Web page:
Deep sense of belonging haunted

08 Aug, 2021 - 00:08 0 Views
Deep sense of belonging haunted

The Sunday Mail

BORN and bred in Mwanza, Tanzania, Henry Kambizi Matemba Mutasa, had a privileged upbringing. Born to a Zimbabwean father who was a prominent lawyer and a Tanzanian mother, who was an accomplished businesswoman, Henry attended some of the most prestigious schools in Tanzania. After enrolling for a degree in civil engineering at Dar es Salaam University, the young man’s future held great promise. Although Henry was living an opulent life that was envied by many at the time, growing up away from his father’s country during the years of the liberation struggle proved to be a haunting experience. In this week’s discussion, Henry Mutasa (HM) tells our Senior Reporter TENDAI CHARA (TC) how his father was actively involved in supporting the liberation struggle and how a deep sense of belonging stalked and haunted him (Henry) from childhood up until he finally returned to the land of his ancestors. But before Mutasa goes into the details regarding his unhappy upbringing as a foreigner, he will first introduce us to his father and narrate to us the circumstances that resulted in him getting into a dire situation.

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TC: If you can introduce yourself to our readers and give us a brief background about yourself.

HM: My name is Henry Kambizi Matemba Mutasa and I was born in Mwanza, Tanzania in 1968. My father, the late Christopher Kambizi Matemba Mutasa, was a Zimbabwean and my mother, Mary Cathrine Mutasa nee Mushi, was a Tanzanian national. I grew up and went to school in Tanzania. For my university education, I first studied civil engineering at Dar es Salaam University before transferring to the University of Zimbabwe in 1994.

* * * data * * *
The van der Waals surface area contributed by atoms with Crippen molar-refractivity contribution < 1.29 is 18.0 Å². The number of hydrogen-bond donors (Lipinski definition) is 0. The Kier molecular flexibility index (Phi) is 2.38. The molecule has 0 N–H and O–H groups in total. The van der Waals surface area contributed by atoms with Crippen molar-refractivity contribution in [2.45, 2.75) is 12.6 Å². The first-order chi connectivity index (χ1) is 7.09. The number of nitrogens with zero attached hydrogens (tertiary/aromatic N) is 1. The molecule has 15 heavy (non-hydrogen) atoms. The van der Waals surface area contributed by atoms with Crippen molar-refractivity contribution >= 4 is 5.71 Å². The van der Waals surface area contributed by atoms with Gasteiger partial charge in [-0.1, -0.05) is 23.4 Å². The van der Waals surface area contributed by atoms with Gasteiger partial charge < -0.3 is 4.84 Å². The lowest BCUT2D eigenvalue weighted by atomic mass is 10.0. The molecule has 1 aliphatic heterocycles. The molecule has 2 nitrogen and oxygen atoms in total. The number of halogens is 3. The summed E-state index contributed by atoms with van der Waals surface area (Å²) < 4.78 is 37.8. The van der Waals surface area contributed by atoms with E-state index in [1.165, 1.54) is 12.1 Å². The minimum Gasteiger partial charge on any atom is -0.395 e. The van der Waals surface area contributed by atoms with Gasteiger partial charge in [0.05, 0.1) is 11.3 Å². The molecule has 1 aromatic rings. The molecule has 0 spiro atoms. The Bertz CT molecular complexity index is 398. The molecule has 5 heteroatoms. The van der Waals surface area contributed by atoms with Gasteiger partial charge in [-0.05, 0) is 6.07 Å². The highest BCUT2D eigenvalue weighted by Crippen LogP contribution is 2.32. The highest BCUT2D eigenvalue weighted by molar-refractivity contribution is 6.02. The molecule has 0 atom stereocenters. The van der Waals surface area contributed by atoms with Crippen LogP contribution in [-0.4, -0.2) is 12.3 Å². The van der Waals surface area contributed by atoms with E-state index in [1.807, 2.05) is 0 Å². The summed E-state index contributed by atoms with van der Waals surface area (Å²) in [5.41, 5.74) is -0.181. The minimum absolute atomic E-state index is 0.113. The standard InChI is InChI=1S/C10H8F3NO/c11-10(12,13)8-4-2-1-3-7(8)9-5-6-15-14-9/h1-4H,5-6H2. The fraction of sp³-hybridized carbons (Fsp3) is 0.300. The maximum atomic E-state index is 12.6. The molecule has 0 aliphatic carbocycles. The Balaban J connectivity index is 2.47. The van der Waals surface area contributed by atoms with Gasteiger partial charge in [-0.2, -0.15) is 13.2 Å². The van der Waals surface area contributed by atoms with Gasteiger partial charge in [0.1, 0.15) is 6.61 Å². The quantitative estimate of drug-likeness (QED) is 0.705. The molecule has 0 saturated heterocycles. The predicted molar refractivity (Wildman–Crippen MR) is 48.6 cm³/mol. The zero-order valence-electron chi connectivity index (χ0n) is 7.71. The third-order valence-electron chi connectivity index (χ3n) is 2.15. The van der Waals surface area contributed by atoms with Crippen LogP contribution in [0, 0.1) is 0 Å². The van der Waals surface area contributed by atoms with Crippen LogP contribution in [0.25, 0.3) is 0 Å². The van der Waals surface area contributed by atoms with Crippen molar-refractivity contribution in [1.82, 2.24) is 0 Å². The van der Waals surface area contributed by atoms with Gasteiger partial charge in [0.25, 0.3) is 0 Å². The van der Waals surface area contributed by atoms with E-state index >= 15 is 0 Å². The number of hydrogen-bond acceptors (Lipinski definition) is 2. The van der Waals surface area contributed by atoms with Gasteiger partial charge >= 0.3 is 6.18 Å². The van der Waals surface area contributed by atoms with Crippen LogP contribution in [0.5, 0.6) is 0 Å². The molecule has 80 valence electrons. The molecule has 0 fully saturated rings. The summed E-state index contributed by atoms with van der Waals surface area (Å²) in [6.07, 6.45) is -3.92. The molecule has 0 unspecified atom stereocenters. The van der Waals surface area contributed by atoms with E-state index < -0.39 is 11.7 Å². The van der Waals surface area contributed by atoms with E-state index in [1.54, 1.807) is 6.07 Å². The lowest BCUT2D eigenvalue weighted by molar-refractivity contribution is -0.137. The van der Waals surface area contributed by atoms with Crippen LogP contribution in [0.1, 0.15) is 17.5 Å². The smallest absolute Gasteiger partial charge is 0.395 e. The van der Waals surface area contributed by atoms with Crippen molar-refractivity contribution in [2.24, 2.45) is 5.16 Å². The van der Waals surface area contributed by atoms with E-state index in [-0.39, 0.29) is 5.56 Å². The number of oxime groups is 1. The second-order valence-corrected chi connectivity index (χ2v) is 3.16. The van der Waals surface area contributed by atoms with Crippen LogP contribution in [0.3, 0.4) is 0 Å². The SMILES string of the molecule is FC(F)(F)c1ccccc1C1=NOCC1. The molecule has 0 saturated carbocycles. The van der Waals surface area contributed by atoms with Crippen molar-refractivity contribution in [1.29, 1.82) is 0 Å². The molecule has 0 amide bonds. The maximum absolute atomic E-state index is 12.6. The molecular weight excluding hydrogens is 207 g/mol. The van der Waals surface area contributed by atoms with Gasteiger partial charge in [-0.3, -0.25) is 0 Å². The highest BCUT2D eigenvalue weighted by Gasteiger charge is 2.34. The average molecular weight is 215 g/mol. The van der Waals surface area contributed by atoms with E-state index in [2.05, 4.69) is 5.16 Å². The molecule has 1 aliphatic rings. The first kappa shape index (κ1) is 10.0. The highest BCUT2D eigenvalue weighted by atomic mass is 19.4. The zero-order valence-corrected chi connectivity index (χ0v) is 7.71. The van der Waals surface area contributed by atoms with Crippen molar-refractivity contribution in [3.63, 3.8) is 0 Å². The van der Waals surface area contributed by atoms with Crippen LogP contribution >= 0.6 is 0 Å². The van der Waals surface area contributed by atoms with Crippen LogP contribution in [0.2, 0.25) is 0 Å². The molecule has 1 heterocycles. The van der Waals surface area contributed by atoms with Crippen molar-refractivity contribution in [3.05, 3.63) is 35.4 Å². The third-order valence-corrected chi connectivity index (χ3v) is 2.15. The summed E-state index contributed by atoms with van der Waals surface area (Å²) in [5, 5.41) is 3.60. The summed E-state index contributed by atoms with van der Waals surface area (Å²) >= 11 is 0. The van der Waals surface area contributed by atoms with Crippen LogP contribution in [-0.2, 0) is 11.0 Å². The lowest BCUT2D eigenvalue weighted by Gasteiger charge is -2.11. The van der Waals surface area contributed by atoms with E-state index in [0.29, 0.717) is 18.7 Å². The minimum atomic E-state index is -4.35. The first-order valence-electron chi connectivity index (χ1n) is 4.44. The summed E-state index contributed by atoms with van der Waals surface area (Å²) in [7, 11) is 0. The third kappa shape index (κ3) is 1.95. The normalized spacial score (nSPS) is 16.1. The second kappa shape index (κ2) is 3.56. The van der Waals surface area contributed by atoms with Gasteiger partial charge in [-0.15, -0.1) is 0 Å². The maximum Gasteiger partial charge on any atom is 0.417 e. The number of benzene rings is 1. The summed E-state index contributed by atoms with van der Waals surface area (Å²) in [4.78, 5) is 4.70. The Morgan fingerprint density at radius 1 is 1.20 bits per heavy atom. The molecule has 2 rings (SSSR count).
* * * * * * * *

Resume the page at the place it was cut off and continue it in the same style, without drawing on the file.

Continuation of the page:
TC: Tell us more about your father?

HM: My late father was an academic and prominent barrister who practised and taught law in India, Tanzania and Zimbabwe.

He was among the first group of black people from the then Rhodesia, that qualified as lawyers during the 1950s. He qualified as a lawyer after Herbert Chitepo and Professor Walter Kamba.

He was also among the first group of black Rhodesians that earned Masters’ degrees. The late national hero Dr Bernard Chidzero was one of them. My father was also among the earliest, if not the first black Zimbabwean to become a university philosopher.

TC: What was your father’s involvement in the liberation struggle?

HM: My father’s participation in the armed struggle dates back to 1962 when he was a legal adviser to Julius Nyerere, the Tanzanian leader up until 1980 when Zimbabwe became free.

TC: How did your father end up being Nyerere’s advisor?

HM: What happened was that my father studied, and later got a job as a philosopher at Punjab University in India. When Julius Nyerere, who was then the Prime Minister of Tanganyika, (later on Tanzania) visited India, he requested for a discussion with intellectuals from Africa who were then working in India. My father was one of the intellectuals that attended the meeting. It was after the meeting that Nyerere requested my father to become his legal advisor.

My father left his job at Punjab University in 1962 and went to Tanganyika where he helped Nyerere establish the newly-independent Tanganyika (now Tanzania) legal system. As Nyerere’s advisor, my father contributed to the formation of the Organisation of African Unity by providing ideas and strategies.

The African leaders, among them Nyerere and Kenyatta, had by then decided that for the rest of Africa to be liberated, there was need for a continental body.